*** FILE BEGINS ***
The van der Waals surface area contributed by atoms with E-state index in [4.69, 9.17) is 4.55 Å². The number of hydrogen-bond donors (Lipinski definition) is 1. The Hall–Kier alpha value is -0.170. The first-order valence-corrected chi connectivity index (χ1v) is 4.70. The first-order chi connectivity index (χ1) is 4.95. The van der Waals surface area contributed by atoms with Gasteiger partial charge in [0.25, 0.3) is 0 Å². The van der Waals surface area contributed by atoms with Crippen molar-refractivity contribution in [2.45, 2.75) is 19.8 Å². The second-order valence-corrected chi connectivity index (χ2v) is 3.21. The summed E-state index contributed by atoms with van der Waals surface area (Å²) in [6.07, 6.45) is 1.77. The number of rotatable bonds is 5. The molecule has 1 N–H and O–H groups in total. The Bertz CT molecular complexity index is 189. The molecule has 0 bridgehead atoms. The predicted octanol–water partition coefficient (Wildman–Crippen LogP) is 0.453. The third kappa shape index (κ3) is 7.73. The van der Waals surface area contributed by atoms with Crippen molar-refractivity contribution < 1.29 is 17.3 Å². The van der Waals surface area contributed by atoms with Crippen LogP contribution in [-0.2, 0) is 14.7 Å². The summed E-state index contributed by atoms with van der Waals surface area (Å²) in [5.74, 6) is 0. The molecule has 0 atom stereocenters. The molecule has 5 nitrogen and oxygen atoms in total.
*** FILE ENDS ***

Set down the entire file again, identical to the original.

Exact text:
The van der Waals surface area contributed by atoms with E-state index in [4.69, 9.17) is 4.55 Å². The number of hydrogen-bond donors (Lipinski definition) is 1. The Hall–Kier alpha value is -0.170. The first-order valence-corrected chi connectivity index (χ1v) is 4.70. The first-order chi connectivity index (χ1) is 4.95. The van der Waals surface area contributed by atoms with Gasteiger partial charge in [0.25, 0.3) is 0 Å². The van der Waals surface area contributed by atoms with Crippen molar-refractivity contribution in [2.45, 2.75) is 19.8 Å². The second-order valence-corrected chi connectivity index (χ2v) is 3.21. The summed E-state index contributed by atoms with van der Waals surface area (Å²) in [6.07, 6.45) is 1.77. The number of rotatable bonds is 5. The molecule has 1 N–H and O–H groups in total. The Bertz CT molecular complexity index is 189. The molecule has 0 bridgehead atoms. The predicted octanol–water partition coefficient (Wildman–Crippen LogP) is 0.453. The third kappa shape index (κ3) is 7.73. The van der Waals surface area contributed by atoms with Crippen molar-refractivity contribution < 1.29 is 17.3 Å². The van der Waals surface area contributed by atoms with Crippen LogP contribution in [-0.2, 0) is 14.7 Å². The summed E-state index contributed by atoms with van der Waals surface area (Å²) in [5.74, 6) is 0. The molecule has 0 atom stereocenters. The molecule has 5 nitrogen and oxygen atoms in total.